Emily Devenport, who has had nine novels published over the past 15 years or so. We talk a lot about how the internet is making it possible for writers to publish books independently (good for her) and how it is possible for illustrators to conduct a  freelance illustration business independently (good for me).  So ... what if we should collaborate on a project and in the process create a brand new animal ... an audio/visual presentation from her already published novel, Belarus, for a new website.  This would be a very elaborate, panoramic, moviola-type slide show with Emily's voice and music in the background and would be created for the promotion  of the audio-book version of this highly imaginative and engrossing science fiction novel.  Belarus was published by ROC in 2002 under her pen name, Lee Hogan.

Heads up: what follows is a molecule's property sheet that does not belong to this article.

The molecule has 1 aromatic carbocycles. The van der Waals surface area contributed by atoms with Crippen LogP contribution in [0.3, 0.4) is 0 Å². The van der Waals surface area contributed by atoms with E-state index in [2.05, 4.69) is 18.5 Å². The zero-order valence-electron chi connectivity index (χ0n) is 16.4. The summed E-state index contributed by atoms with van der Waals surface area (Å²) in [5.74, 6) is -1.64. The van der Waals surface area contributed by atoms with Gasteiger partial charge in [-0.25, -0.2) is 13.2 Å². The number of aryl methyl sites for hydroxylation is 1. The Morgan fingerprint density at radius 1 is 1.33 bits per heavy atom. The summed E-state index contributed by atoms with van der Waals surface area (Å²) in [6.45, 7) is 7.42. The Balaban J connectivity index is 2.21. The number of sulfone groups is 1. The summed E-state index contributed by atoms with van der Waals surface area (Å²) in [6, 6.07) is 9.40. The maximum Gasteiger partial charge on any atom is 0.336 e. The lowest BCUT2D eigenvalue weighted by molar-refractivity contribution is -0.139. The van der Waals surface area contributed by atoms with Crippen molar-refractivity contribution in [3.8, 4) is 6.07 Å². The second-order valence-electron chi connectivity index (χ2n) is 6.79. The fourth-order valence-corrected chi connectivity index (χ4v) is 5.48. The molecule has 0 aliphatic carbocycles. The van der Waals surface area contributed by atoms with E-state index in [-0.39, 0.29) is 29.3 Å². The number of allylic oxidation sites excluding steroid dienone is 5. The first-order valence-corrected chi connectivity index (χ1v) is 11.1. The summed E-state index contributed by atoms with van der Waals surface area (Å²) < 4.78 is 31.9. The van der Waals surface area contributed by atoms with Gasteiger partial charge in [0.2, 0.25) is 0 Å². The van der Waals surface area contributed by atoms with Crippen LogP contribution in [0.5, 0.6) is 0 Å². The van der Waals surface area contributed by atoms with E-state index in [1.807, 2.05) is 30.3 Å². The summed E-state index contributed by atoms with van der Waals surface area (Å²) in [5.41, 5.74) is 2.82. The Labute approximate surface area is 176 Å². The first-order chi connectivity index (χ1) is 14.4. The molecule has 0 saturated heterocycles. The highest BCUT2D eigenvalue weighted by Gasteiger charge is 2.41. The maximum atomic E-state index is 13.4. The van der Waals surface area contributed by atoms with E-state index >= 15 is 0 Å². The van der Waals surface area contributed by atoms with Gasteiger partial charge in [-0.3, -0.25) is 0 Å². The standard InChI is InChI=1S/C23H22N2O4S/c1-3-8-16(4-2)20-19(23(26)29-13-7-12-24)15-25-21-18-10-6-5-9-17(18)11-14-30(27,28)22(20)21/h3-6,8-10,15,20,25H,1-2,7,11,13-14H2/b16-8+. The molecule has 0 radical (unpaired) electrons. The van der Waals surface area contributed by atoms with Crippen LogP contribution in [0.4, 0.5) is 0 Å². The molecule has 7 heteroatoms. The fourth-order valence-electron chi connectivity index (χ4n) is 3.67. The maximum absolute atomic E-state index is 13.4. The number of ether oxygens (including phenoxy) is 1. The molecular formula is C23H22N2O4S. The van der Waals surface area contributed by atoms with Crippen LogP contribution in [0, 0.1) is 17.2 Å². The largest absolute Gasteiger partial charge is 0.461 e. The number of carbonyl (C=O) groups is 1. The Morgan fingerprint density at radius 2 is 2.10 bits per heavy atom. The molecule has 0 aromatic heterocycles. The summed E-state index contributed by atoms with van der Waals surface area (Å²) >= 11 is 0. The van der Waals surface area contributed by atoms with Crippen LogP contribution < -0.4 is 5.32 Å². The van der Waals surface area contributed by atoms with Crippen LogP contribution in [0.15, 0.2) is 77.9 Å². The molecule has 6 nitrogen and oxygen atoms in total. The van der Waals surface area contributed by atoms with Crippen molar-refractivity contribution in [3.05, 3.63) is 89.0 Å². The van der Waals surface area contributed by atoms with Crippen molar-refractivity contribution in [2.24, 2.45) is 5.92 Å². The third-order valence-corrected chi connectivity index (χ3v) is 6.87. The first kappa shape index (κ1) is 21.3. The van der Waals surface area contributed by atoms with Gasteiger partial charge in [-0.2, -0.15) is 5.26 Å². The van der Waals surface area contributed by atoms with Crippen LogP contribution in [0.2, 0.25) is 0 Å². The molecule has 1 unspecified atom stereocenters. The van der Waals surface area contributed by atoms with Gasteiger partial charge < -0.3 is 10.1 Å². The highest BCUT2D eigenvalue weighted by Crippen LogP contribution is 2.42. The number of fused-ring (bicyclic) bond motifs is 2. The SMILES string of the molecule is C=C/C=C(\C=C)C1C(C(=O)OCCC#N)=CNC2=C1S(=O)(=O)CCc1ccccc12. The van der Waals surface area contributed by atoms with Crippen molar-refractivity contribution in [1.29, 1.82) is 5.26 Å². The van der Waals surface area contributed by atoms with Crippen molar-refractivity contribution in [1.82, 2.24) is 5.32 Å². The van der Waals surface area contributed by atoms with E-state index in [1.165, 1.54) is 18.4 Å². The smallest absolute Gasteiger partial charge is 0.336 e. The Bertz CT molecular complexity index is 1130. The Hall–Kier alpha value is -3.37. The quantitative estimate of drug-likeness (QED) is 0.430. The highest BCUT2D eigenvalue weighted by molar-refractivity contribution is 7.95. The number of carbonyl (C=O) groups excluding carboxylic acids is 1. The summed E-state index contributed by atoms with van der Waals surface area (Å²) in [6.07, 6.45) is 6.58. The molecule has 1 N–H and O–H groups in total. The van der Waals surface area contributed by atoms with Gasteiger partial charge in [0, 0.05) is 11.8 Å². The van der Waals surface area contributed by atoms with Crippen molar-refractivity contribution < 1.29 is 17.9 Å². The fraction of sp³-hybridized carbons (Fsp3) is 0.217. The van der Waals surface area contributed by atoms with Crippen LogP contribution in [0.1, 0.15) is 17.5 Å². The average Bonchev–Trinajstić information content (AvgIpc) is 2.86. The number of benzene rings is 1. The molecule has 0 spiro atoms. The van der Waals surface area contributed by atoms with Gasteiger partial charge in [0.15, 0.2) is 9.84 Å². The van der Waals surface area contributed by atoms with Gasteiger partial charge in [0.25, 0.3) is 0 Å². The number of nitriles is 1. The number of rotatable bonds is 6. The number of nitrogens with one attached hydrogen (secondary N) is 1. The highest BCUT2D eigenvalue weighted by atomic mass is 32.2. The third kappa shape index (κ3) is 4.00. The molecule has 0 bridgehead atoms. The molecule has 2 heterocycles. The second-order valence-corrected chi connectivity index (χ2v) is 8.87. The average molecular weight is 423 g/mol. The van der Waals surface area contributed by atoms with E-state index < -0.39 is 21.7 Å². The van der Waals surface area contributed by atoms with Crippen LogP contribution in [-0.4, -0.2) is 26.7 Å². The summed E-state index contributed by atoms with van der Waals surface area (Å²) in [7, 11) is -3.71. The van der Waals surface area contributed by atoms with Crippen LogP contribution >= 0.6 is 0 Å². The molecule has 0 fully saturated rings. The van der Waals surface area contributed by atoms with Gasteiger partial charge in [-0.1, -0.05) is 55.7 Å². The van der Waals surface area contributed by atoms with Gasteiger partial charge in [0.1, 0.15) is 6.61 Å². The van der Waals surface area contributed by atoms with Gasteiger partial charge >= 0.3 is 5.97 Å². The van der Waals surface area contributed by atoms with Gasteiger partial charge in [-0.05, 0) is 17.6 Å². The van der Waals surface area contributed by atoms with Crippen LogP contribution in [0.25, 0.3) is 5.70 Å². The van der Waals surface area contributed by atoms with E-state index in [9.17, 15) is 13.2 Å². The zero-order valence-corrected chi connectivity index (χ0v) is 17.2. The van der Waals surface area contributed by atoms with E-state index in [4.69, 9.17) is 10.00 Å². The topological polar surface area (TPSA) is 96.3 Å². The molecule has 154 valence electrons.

Emily's new website would also be promoting audio books of her other published works, new novels and short fiction in audio or e-book format, complete (of course) with illustrations.  We even fantasize about audio-visual graphic novels to be presented online or on other digital devices.  Here I will show the progress of my illustrations for our initial project, Belarus.   



Imagine a time many thousands of years in the future where distant planets are redesigned and built to specifications by World Engineers in touch with legions of  artificially intelligent beings called "Sprites" to help them; a time when people are bio-enhanced in special ways for special tasks and live many hundreds of years;  a time of amazing achievements by men of wealth,  integrity and vision, such as Russian nobleman Andrei Sergeivich Mironenko.

 
 


Andrei Mironenko's dream was to revive  the glory of ancient Imperial Russia by colonizing an alien planet with all the grandeur of its famous cities but also with a more idealized and democratic way of life.  He planned to preside over the new world, Belarus, as Tsar until it was established enough for the people to run the Republic.  Essential to the Grand Plan were his team of talented assistants.  Pictured below are two of his closest aids:  World Engineer Natalia Korsakova and Enhanced Special Agent (ESA) Grigory.